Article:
Following the dispensing of the encapsulant material, the polymer encapsulants are cured by preheating to 50° C. to lower or reduce the viscosity of the fill encapsulant and thereby free any entrapped air. The populated film with components and encapsulant is pulled against a flat plate by a vacuum, and cured for 15 minutes at 100° C., then 30 minutes at 125° C., then 30 minutes at 150° C., with a final cure of 90 minutes at 165° C. The vacuum curing is desirable to maintain the dimensional stability and planar nature of the module.
Following the curing, each finished module may be cut or otherwise removed from the populated dielectric sheet, and trimmed to proper size, if necessary. The cutting may be performed in such a manner that the finished size of each module is substantially equal to the exterior dimensions of the dam associated with that module. The cutting may also be performed in a manner which makes the finished dimensions of each module smaller than the exterior dimensions of the surrounding dam. If desired, the separated module may further be trimmed to final size. Cutting and trimming operations are well known, and are not illustrated.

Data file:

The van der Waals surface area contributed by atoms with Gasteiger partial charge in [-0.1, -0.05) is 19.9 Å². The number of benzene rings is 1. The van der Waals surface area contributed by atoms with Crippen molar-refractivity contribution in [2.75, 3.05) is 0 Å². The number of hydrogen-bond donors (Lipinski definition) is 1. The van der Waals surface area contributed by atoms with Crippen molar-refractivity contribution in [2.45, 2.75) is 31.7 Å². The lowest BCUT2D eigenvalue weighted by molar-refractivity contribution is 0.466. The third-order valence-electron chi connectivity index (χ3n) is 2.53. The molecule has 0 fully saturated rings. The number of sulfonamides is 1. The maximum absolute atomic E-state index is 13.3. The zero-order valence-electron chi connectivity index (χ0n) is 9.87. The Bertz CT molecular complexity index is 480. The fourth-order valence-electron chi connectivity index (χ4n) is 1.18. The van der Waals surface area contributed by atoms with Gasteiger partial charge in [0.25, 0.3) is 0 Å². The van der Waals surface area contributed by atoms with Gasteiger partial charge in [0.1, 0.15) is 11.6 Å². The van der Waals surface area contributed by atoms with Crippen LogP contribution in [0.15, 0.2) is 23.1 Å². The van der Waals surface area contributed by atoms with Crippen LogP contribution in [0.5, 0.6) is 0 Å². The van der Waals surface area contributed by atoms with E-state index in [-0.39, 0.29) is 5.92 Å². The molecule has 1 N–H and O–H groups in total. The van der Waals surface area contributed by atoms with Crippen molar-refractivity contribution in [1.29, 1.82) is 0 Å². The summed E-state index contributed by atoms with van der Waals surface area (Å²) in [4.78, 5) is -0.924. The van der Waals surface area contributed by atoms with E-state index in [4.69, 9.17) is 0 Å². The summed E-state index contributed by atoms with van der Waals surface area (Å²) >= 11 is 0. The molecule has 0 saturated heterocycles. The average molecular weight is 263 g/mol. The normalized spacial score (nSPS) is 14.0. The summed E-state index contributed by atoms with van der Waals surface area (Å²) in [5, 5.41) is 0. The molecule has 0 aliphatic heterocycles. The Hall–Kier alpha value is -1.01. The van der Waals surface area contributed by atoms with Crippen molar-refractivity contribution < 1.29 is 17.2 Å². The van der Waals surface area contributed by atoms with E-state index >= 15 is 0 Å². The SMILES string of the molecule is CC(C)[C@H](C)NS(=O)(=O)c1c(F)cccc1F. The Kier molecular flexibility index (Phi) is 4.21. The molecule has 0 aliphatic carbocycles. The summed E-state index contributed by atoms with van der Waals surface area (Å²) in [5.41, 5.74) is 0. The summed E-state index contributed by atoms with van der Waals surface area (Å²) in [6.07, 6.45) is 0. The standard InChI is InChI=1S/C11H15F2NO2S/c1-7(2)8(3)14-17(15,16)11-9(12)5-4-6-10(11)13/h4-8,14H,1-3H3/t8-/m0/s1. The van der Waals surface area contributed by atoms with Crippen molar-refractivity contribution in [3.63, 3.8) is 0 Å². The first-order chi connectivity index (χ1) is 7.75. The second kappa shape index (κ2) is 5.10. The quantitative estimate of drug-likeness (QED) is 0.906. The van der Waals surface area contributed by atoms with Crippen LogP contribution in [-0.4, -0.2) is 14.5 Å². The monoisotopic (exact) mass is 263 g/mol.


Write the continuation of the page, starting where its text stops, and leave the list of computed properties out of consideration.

Other embodiments of the invention will be apparent to those skilled in the art. For example, the dispense tip can be raised in conjunction with the cessation of dispensation in order to reduce or prevent “tailing.” This motion may be performed in conjunction with a further step of momentary movement of the tip in a reverse or retrograde direction in order to assure that the “tail” of the dispensed encapsulant bead falls over an encapsulated region, and not onto a region where encapsulation is not desired.